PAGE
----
• M2208

    Bunker station design
    Bunker station design

    A reporter sent a video highlighting the poor design of the bunkering station on a very large yacht. They told us that super yachts use a variety of bunkering facilities, and it is very rare to connect with a Marpol flange.

    Most bunkering hoses have cam-lock fittings, and because of poor design issues at the bunkering station and poor maintenance of the camlocks, many connections leak, creating pollution, health hazards, and fire hazards.

     

    Design issues with bunkering connections often need to be thoroughly thought out. Bunker connections are frequently positioned in tight spaces, making it difficult to connect the hose. Once connected, the connecting flanges can often come under much stress due to poor alignment, making a tight seal difficult to achieve.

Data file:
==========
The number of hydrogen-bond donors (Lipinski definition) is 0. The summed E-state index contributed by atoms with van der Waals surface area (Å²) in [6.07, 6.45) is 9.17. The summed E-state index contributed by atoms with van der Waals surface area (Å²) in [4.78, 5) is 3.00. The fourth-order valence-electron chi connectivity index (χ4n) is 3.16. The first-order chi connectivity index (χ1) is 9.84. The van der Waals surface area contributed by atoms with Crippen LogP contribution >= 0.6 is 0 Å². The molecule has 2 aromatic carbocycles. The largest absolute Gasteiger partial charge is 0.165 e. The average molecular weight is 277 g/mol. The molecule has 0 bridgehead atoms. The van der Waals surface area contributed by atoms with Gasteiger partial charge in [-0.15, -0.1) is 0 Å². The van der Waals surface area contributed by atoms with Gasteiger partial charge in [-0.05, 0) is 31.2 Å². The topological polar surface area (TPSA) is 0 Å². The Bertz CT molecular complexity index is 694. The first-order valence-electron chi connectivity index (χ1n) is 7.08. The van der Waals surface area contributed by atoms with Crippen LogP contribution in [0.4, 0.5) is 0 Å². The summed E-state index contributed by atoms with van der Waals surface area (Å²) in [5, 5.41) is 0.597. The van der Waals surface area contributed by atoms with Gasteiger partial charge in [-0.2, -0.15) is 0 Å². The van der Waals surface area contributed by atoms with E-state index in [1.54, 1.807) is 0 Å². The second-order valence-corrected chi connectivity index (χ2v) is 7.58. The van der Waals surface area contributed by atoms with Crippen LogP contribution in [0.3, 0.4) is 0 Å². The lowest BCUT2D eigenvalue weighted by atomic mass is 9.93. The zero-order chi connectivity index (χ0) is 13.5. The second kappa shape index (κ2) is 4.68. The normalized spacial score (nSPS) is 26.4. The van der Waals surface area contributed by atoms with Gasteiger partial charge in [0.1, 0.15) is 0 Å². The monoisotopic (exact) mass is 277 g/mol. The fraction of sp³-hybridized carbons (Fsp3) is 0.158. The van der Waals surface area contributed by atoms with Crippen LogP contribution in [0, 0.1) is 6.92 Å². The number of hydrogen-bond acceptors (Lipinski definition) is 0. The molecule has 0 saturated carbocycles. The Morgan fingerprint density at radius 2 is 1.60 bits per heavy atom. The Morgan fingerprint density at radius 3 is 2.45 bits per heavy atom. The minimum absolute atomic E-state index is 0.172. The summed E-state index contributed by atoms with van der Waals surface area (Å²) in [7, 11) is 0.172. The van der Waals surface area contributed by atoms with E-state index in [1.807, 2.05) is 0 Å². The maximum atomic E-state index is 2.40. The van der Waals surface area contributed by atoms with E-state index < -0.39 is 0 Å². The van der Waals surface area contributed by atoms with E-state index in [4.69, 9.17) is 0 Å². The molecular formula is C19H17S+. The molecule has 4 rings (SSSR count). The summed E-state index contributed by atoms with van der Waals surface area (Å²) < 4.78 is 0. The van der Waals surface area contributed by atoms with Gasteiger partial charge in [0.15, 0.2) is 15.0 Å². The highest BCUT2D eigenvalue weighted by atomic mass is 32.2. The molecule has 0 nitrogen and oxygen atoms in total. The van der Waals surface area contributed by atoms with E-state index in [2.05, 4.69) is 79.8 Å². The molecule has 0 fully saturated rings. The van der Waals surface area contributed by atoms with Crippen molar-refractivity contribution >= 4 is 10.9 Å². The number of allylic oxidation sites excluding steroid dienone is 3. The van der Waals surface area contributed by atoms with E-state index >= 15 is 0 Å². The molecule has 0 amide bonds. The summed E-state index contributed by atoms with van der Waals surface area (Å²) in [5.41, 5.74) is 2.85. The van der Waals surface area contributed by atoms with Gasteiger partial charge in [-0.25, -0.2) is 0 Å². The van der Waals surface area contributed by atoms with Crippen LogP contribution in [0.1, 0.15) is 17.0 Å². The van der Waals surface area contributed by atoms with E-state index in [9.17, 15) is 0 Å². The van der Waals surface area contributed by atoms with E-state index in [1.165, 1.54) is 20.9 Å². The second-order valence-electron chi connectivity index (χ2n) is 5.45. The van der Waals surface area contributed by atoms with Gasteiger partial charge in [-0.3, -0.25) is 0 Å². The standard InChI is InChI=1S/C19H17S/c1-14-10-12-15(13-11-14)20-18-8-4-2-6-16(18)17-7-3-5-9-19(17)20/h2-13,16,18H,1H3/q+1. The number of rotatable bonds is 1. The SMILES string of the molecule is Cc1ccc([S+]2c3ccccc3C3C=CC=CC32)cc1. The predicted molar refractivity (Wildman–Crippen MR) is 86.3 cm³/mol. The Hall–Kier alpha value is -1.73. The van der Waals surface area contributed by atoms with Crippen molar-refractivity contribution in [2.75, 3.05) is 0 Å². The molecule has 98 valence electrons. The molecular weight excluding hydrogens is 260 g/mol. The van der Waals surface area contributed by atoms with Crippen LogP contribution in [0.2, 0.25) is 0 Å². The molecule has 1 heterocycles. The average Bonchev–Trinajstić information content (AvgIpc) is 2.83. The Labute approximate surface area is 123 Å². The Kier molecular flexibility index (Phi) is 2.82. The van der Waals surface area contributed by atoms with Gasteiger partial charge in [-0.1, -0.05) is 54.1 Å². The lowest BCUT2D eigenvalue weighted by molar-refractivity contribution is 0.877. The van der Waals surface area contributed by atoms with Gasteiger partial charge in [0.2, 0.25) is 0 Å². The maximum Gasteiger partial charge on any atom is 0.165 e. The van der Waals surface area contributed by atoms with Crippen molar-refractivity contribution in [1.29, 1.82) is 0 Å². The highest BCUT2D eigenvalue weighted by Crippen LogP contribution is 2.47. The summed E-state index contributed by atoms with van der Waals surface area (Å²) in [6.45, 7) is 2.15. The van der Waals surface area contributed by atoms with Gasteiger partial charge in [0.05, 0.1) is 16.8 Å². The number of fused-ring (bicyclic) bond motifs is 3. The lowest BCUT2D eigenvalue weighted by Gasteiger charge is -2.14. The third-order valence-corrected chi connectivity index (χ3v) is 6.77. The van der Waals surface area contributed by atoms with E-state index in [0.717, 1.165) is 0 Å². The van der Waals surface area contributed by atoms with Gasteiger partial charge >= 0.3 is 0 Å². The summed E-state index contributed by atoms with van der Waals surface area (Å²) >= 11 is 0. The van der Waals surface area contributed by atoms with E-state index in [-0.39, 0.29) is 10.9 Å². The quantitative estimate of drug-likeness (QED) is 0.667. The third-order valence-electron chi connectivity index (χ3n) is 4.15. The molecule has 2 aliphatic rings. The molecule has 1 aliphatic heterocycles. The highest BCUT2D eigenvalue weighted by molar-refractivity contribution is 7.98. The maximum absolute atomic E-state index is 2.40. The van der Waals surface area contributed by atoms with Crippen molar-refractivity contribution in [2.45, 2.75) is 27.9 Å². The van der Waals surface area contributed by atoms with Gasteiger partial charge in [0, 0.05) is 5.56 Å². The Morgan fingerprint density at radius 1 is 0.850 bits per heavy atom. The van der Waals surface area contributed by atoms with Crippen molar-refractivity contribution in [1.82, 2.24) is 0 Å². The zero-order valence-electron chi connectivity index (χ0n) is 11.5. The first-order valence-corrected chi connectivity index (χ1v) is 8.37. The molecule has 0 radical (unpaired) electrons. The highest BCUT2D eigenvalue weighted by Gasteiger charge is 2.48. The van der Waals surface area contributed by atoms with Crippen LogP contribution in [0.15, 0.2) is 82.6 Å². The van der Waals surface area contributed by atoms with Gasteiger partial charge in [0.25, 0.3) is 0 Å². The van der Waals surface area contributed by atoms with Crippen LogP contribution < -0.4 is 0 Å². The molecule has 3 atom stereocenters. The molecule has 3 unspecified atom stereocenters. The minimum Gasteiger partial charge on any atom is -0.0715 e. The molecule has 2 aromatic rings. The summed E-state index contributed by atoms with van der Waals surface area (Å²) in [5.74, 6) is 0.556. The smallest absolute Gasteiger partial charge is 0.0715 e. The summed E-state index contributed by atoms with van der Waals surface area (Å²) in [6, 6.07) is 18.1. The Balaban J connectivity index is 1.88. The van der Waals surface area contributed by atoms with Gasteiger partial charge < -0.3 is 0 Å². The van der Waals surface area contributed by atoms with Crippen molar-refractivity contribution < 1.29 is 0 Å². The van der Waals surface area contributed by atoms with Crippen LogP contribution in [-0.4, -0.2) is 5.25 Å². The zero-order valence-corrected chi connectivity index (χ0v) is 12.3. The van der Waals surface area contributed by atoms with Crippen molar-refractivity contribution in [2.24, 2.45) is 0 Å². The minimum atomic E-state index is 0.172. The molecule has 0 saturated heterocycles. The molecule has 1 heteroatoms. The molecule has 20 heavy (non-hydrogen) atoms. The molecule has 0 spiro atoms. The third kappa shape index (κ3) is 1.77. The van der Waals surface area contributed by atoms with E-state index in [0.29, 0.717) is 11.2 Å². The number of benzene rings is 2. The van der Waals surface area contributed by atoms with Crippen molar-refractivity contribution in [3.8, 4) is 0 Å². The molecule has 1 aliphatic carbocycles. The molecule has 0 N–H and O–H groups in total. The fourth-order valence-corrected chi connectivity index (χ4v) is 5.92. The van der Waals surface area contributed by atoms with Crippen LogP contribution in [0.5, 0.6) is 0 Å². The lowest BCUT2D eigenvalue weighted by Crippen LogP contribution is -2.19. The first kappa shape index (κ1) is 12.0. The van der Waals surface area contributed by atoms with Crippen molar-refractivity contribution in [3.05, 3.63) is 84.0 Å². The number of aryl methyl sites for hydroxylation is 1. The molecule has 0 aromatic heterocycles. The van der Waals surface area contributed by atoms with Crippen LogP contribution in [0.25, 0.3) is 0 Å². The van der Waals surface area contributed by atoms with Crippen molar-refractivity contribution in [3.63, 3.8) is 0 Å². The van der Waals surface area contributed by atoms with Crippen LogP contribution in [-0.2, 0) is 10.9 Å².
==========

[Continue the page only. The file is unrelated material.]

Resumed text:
CHIRP requests owners reconsider their bunkering design and, during the next drydock or lay-up period, consider changing the pipework to ensure connections are positioned to allow better alignment and a tighter seal to prevent leakages while bunkering.

    Persistent leakages when bunkering are unacceptable and indicate a normalisation of deviance, where this practice is accepted as the new norm.

    Design- The design needs to be improved for secure bunkering. The workspace for hose connections needs to provide adequate space to allow alignment for the camlock. Does your bunker station have sufficient clearance to obtain good alignment when bunkering?

    Alerting- Alerting management to the fact that buckets must not be used to control leakage from a bunker connection and should not be tolerated. Management should also be advised of the remedial action required to be taken.

  • M2194

    Unsafe tug/barge operations
    Unsafe tug/barge operations

    Our reporter was very concerned about the operational practices used in their tug and barge operations: